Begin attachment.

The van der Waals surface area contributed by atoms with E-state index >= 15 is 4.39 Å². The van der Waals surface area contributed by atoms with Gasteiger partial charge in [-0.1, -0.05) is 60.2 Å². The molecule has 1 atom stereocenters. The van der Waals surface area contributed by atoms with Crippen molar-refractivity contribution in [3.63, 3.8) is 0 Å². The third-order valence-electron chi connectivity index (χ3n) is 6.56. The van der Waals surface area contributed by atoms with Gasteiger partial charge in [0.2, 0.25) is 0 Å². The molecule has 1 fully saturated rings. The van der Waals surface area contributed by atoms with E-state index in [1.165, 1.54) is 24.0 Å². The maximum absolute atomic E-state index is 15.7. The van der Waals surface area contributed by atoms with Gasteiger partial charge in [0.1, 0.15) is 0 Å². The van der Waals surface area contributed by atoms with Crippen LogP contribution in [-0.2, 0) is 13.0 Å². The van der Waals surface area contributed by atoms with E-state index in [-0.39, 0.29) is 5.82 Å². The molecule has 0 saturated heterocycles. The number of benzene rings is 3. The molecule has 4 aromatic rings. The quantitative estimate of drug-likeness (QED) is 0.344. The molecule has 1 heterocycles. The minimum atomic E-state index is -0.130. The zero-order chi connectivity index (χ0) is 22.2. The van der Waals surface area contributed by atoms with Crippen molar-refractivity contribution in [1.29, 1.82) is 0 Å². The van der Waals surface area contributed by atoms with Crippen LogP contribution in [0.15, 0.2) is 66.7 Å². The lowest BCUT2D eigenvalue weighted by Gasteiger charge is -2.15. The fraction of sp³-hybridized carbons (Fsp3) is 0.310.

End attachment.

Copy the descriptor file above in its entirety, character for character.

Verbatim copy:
The van der Waals surface area contributed by atoms with E-state index >= 15 is 4.39 Å². The van der Waals surface area contributed by atoms with Gasteiger partial charge in [-0.1, -0.05) is 60.2 Å². The molecule has 1 atom stereocenters. The van der Waals surface area contributed by atoms with Crippen molar-refractivity contribution in [3.63, 3.8) is 0 Å². The third-order valence-electron chi connectivity index (χ3n) is 6.56. The van der Waals surface area contributed by atoms with Gasteiger partial charge in [0.2, 0.25) is 0 Å². The molecule has 1 fully saturated rings. The van der Waals surface area contributed by atoms with E-state index in [1.165, 1.54) is 24.0 Å². The maximum absolute atomic E-state index is 15.7. The van der Waals surface area contributed by atoms with Gasteiger partial charge in [0.1, 0.15) is 0 Å². The van der Waals surface area contributed by atoms with Crippen LogP contribution in [-0.2, 0) is 13.0 Å². The van der Waals surface area contributed by atoms with E-state index in [-0.39, 0.29) is 5.82 Å². The molecule has 0 saturated heterocycles. The number of benzene rings is 3. The molecule has 4 aromatic rings. The quantitative estimate of drug-likeness (QED) is 0.344. The molecule has 1 heterocycles. The minimum atomic E-state index is -0.130. The zero-order chi connectivity index (χ0) is 22.2. The van der Waals surface area contributed by atoms with Crippen molar-refractivity contribution in [1.29, 1.82) is 0 Å². The van der Waals surface area contributed by atoms with Crippen LogP contribution in [0.15, 0.2) is 66.7 Å². The lowest BCUT2D eigenvalue weighted by Gasteiger charge is -2.15. The fraction of sp³-hybridized carbons (Fsp3) is 0.310.